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March 2, 2011

Jason Byassee: For virtual theological education

The first of two posts on web-based theological education. We will post a rejoinder next week.

Recently, a board I serve on that decides theological education matters for my United Methodist conference was asked to allow candidates for ordination to receive up to two-thirds of their seminary education requirements online. The déjà vu’ish part of the resolution was that only a year ago we were asked to allow candidates to do a third of their seminary studies online. In two years,  they’ll be asking us to allow four-thirds of M.Div. requirements to be met online.

What gives?

For some this is the decline and fall of theological education as we know it. Intelligent commentators for a very long time have decried online education as disembodied, Gnostic beaming of information into brains, and deadly for the church. Surely, on Christian grounds, you can’t learn together without eating together, worshiping together, crying together? I remember one Anglican professor friend saying of his own particular specialty: “I refuse to teach my course on embodied theology online!”

So why did I vote with the majority to allow two-thirds of the requirements for an M.Div. to be completed online?

One, this pedagogical shift is about much more than the inevitability that comes with technological change. Lots of things seem “inevitable” that Christians should nevertheless oppose. But this is different. The online education offered in many places today may be -- often is -- better than that which people can get in person. As it stands, a student can rush in late to his or her part-time M.Div. evening course,  dash to a seat, not participate at all in class, and then head home at 10 p.m., drained. Or a residential student can show up for a lecture with 120 close friends and not participate all semester any more than the ceiling tiles or the threads in the carpet (but increasingly he’ll be on Facebook the whole time anyway). Online, on the other hand, a student can take a class and be asked directly by her instructor to contribute on a particular topic. Online courses are never “locked.” Students can be asked to participate on a blog with one another even while the professor sleeps. Or the teacher can break students into small groups and watch all engage with one another simultaneously (try pulling that off IRL). At some point the technology gets so good it starts to feel irresponsible not to use it.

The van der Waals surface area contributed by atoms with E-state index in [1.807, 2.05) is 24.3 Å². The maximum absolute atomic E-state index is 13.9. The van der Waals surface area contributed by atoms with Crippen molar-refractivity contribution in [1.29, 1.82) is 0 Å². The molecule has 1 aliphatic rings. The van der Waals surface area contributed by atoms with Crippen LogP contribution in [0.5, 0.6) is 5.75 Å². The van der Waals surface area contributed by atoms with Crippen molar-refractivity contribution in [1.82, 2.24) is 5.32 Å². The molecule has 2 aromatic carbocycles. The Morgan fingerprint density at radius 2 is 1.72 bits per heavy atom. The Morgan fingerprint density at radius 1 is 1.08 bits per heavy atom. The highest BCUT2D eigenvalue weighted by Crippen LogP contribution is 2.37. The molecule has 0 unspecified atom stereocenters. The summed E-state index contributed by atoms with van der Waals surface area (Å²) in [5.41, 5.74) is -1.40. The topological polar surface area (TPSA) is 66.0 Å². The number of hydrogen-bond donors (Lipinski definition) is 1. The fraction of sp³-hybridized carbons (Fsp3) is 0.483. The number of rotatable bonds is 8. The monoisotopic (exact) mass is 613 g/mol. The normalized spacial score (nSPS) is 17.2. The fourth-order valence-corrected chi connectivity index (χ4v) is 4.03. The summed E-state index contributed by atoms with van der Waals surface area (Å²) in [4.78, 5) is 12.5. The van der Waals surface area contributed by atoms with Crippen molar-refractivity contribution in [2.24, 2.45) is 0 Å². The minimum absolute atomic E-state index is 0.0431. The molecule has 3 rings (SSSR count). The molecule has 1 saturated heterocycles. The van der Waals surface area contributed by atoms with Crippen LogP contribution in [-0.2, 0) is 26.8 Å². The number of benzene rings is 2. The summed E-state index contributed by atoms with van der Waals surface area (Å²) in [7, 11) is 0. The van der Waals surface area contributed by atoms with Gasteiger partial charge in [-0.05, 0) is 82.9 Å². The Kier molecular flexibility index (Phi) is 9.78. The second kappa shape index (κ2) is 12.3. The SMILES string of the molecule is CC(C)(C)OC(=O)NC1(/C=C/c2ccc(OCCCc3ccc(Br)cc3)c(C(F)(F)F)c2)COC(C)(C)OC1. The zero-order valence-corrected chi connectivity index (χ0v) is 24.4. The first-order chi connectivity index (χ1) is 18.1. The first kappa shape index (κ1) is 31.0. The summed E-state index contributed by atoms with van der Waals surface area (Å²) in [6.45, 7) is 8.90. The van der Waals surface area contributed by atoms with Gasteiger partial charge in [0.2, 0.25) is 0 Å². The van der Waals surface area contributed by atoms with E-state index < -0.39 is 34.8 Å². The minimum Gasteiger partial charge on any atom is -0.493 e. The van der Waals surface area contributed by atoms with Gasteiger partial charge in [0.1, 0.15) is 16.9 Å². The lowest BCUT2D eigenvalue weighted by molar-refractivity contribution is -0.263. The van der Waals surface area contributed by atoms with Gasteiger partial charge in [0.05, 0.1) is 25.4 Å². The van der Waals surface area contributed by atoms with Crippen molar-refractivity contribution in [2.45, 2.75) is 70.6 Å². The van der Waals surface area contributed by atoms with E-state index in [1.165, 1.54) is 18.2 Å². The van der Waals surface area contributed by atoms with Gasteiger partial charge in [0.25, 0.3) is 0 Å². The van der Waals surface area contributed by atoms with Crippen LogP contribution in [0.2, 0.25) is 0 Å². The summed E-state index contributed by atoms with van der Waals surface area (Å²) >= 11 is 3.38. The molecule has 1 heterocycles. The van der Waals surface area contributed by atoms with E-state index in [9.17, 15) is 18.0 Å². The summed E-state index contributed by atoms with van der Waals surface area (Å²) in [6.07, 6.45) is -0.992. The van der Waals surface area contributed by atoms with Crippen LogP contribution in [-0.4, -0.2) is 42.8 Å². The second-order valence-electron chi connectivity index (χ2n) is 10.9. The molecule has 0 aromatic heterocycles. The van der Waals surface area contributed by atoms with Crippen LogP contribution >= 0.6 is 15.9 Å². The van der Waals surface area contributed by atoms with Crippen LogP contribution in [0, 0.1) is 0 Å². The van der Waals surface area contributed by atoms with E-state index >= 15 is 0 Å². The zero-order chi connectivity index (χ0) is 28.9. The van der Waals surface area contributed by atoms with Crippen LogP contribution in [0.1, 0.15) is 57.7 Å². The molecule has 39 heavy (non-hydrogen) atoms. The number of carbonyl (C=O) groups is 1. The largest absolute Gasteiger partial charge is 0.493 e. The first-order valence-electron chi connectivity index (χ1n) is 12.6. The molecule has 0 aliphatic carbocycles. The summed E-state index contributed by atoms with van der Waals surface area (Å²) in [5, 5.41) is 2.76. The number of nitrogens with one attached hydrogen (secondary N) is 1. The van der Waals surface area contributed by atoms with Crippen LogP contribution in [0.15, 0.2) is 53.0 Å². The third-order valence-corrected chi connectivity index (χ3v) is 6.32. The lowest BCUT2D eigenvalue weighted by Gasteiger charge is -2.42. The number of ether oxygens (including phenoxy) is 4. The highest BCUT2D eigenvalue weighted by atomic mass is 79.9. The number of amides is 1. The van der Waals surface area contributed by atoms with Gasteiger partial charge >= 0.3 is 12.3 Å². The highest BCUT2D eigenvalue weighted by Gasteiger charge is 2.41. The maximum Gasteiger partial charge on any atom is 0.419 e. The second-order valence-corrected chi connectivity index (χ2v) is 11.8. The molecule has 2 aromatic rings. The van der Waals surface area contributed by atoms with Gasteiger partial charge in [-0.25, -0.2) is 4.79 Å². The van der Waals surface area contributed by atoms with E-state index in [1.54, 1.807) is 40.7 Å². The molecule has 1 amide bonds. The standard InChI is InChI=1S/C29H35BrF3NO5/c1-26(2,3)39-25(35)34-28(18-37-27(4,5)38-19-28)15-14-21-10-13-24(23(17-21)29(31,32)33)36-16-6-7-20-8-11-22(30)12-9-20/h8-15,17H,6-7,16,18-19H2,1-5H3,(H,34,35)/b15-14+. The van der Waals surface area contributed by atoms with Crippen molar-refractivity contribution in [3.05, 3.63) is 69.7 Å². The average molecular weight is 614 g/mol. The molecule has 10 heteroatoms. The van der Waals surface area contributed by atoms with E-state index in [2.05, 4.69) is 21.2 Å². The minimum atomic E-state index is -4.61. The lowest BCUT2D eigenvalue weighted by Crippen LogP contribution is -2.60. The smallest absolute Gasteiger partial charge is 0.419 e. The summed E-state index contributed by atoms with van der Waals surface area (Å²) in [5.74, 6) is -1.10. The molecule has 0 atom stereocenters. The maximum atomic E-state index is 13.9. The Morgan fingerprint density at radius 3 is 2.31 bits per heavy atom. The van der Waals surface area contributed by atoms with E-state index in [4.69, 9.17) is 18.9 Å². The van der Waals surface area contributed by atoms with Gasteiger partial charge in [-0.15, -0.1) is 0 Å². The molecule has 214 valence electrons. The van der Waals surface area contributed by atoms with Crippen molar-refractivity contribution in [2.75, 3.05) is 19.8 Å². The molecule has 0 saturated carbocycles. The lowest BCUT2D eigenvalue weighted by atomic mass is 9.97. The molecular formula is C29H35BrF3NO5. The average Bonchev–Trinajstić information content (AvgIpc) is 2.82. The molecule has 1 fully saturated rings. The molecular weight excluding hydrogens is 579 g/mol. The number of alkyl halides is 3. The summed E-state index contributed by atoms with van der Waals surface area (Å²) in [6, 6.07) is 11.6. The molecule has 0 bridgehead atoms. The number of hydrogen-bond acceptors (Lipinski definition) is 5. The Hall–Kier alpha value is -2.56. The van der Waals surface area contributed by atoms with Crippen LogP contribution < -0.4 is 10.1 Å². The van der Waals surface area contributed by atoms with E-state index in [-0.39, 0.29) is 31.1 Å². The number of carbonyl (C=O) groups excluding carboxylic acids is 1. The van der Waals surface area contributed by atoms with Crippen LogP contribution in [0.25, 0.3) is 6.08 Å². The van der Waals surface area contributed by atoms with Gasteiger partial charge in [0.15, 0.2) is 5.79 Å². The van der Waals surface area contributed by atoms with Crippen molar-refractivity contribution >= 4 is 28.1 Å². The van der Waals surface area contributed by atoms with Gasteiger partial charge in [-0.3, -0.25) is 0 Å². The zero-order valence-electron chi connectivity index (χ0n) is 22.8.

But what about the longstanding objections noted earlier, of disembodied, Gnostic visions of knowledge? I will still maintain that the best setting in which to grow in wisdom and love with God and neighbor is interpersonal, face-to-face meeting punctuated by worship, meals together and service. And yet such meetings are not always possible. We are embodied beings and bodies can only be in one place. This is why St. Paul so often longs to be with the congregations from whom he is absent in the body. But notice what he doesn’t do: he doesn’t wait to offer them his words until he can be with them. He sends them letters. Letters meant to be read corporately, perhaps even to lead to worship or be part of it. Such letters allow him to engage personally without being present personally. They are a poor substitute in some ways. In others they are superior. We have preserved St. Paul’s letters. Unfortunately we do not have his face-to-face conversations.